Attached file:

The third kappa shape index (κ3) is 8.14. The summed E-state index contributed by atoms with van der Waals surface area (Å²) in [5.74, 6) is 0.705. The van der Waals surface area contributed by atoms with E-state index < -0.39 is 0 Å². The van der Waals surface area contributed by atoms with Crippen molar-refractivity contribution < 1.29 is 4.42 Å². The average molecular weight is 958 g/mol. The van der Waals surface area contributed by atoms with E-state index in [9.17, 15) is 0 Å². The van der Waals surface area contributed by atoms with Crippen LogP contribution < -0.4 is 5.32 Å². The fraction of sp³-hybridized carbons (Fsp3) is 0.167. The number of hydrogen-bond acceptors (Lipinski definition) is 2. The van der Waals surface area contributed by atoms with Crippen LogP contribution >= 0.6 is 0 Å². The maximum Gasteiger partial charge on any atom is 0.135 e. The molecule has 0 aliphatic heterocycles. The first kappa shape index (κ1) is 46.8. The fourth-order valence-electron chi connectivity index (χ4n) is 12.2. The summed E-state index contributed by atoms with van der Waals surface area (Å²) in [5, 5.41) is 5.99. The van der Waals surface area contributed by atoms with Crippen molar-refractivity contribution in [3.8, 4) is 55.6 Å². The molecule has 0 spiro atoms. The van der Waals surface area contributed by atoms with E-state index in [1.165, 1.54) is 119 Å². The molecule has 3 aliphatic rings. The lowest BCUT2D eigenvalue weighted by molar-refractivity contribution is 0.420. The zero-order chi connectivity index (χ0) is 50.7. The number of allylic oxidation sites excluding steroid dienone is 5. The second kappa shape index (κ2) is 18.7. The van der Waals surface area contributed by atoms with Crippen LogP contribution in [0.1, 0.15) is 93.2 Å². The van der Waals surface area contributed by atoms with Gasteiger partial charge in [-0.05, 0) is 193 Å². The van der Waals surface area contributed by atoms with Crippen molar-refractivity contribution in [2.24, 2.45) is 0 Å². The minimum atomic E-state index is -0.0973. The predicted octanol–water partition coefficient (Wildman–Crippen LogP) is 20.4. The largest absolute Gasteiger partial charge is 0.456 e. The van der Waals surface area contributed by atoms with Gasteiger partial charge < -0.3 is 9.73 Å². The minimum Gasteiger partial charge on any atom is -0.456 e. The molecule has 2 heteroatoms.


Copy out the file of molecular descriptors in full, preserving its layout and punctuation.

The third kappa shape index (κ3) is 8.14. The summed E-state index contributed by atoms with van der Waals surface area (Å²) in [5.74, 6) is 0.705. The van der Waals surface area contributed by atoms with E-state index < -0.39 is 0 Å². The van der Waals surface area contributed by atoms with Crippen molar-refractivity contribution < 1.29 is 4.42 Å². The average molecular weight is 958 g/mol. The van der Waals surface area contributed by atoms with E-state index in [9.17, 15) is 0 Å². The van der Waals surface area contributed by atoms with Crippen LogP contribution < -0.4 is 5.32 Å². The fraction of sp³-hybridized carbons (Fsp3) is 0.167. The number of hydrogen-bond acceptors (Lipinski definition) is 2. The van der Waals surface area contributed by atoms with Crippen LogP contribution >= 0.6 is 0 Å². The maximum Gasteiger partial charge on any atom is 0.135 e. The molecule has 0 aliphatic heterocycles. The first kappa shape index (κ1) is 46.8. The fourth-order valence-electron chi connectivity index (χ4n) is 12.2. The summed E-state index contributed by atoms with van der Waals surface area (Å²) in [5, 5.41) is 5.99. The van der Waals surface area contributed by atoms with Crippen molar-refractivity contribution in [3.8, 4) is 55.6 Å². The molecule has 0 spiro atoms. The van der Waals surface area contributed by atoms with E-state index in [1.165, 1.54) is 119 Å². The molecule has 3 aliphatic rings. The lowest BCUT2D eigenvalue weighted by molar-refractivity contribution is 0.420. The zero-order chi connectivity index (χ0) is 50.7. The number of allylic oxidation sites excluding steroid dienone is 5. The second kappa shape index (κ2) is 18.7. The van der Waals surface area contributed by atoms with Crippen LogP contribution in [0.1, 0.15) is 93.2 Å². The van der Waals surface area contributed by atoms with Gasteiger partial charge in [-0.05, 0) is 193 Å². The van der Waals surface area contributed by atoms with Crippen molar-refractivity contribution in [2.24, 2.45) is 0 Å². The minimum atomic E-state index is -0.0973. The predicted octanol–water partition coefficient (Wildman–Crippen LogP) is 20.4. The largest absolute Gasteiger partial charge is 0.456 e. The van der Waals surface area contributed by atoms with Gasteiger partial charge < -0.3 is 9.73 Å². The minimum Gasteiger partial charge on any atom is -0.456 e. The molecule has 2 heteroatoms.